We don’t need Hermann Ebbinghaus, a renowned German psychologist, to tell us that we tend to forget more than half of what we learn within just a few days. We all experience it every time we learn something new…and forget most of it by the end of the week. But he was the first to study this phenomenon and display it graphically through his forgetting curve.

What does the forgetting curve mean to L&D professionals? Does it mean that half our efforts and money go down the drain in just a few days? It’s not that bad. Ebbinghaus also found out that the rate of forgetting is drastically reduced when people have opportunities to periodically revise what they have learned.

In other words, if we can reinforce learning through well-spaced revisions, we can beat the forgetting curve.

Of course, that is easier said than done. It is quite a challenge to train people in the first place, with employees’ inherent resistance to taking a classroom or online course, combined with the constant difficulty in getting budgets approved. So, how do we organize reinforcement sessions?

On-Demand Training or Performance Support

One way is to space out portions of the training based on the learners’ needs. For example, if sales representatives have undergone a product training session in a classroom, break up the entire content of the training into disparate nuggets and make them available when they need them. For example, offer a piece on competitors’ intelligence when sales reps are about to face competition at a customer’s place, or offer a customer segment-specific piece when they are about to pitch in that segment.

It’s useful to convert information from initial classroom training into online modules that employees can refer to when needed. Short “how-to” videos, for example, can help employees use new software or equipment. Salespeople can find help in the form of videos that address a typical sales situation or customer objection. Employees can play safety videos regularly on the shop floor of a manufacturing unit.

Other forms of support include collaborative forums and discussion boards in the company’s LMS or intranet portal. These tools give employees the opportunity to learn from each other’s experiences while sharing suggestions and solutions.

Planned Periodic Reinforcement Initiatives

The second type of reinforcement is planned periodic training initiatives. They can be an integral part of long-term training and development. For example, when new employees enter an organization, they often participate in a week-long classroom training program, followed by a formal online assessment to evaluate their understanding. If there are areas in which they need to brush up on their knowledge, online modules can review material from the classroom program. Employees then have opportunities to evaluate their knowledge periodically and to be certified annually. This training workflow can be roughly depicted with this chart:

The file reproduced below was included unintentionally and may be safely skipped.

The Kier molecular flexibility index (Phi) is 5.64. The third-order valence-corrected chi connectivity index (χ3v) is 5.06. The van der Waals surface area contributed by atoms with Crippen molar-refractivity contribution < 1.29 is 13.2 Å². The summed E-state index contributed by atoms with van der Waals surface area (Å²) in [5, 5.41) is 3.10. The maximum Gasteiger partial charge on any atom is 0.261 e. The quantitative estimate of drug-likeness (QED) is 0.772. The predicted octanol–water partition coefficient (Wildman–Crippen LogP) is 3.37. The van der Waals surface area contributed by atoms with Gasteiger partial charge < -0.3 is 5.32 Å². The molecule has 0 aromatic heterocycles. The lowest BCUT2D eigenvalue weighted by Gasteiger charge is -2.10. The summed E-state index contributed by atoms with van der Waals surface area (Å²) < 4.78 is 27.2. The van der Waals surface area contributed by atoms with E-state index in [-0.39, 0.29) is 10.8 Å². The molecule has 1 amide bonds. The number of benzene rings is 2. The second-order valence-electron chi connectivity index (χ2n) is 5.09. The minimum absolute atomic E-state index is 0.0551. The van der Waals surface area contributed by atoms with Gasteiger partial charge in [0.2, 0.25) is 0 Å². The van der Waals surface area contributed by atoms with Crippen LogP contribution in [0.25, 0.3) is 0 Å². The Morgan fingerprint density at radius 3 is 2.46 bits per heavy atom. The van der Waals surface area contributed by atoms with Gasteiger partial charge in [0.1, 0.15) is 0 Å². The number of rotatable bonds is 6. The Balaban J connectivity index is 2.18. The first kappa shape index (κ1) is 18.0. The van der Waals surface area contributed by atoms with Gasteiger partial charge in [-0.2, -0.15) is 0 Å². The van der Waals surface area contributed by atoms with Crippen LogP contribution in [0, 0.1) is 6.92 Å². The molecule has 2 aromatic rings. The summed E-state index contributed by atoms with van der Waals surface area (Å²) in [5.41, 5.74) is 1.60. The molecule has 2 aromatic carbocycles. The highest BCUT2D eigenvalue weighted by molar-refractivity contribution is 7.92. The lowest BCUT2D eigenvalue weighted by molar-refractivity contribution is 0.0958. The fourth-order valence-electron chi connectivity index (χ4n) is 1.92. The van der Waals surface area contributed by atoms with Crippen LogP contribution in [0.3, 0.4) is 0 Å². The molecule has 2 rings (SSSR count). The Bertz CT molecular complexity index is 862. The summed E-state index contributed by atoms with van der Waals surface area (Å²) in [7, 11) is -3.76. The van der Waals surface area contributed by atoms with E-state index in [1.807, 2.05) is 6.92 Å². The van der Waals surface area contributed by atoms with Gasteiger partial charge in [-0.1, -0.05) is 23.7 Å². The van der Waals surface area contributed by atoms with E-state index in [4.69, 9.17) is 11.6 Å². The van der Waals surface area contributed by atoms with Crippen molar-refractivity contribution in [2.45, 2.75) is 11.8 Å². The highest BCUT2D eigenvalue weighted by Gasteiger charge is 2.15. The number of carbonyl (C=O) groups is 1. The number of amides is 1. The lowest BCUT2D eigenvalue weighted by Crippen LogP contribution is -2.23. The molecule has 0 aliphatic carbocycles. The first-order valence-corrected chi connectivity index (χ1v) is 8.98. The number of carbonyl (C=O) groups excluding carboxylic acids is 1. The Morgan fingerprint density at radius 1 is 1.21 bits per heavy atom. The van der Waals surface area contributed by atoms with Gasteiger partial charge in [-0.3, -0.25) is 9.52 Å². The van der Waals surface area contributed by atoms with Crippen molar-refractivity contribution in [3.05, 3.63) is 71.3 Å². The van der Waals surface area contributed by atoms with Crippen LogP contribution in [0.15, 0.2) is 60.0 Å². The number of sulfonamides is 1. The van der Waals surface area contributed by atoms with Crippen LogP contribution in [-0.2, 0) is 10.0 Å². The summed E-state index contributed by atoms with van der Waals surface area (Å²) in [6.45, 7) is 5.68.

Take a training needs assessment test. --> Complete a training program based on the training need. --> Take an online assessment, resulting in certification. --> Access resources, course modules and job aids when needed for better performance. --> Evaluate knowledge transfer and learning periodically through short quizzes. --> (Optional) Recertify annually.

Technology plays an important role at every stage of the learning process. While you may do the initial training in a classroom or online, you can do training assessment, reinforcement and evaluation with technological interventions. All you need are these resources:

  • Software programs to produce e-learning modules, videos, assessments or other digital resources
  • An LMS to host the programs
  • A committed team of managers and L&D team members to coordinate and execute the program

Learning technology is an effective and efficient enabler. In the hands of enlightened L&D professionals, it can beat the harsh forgetting curve.

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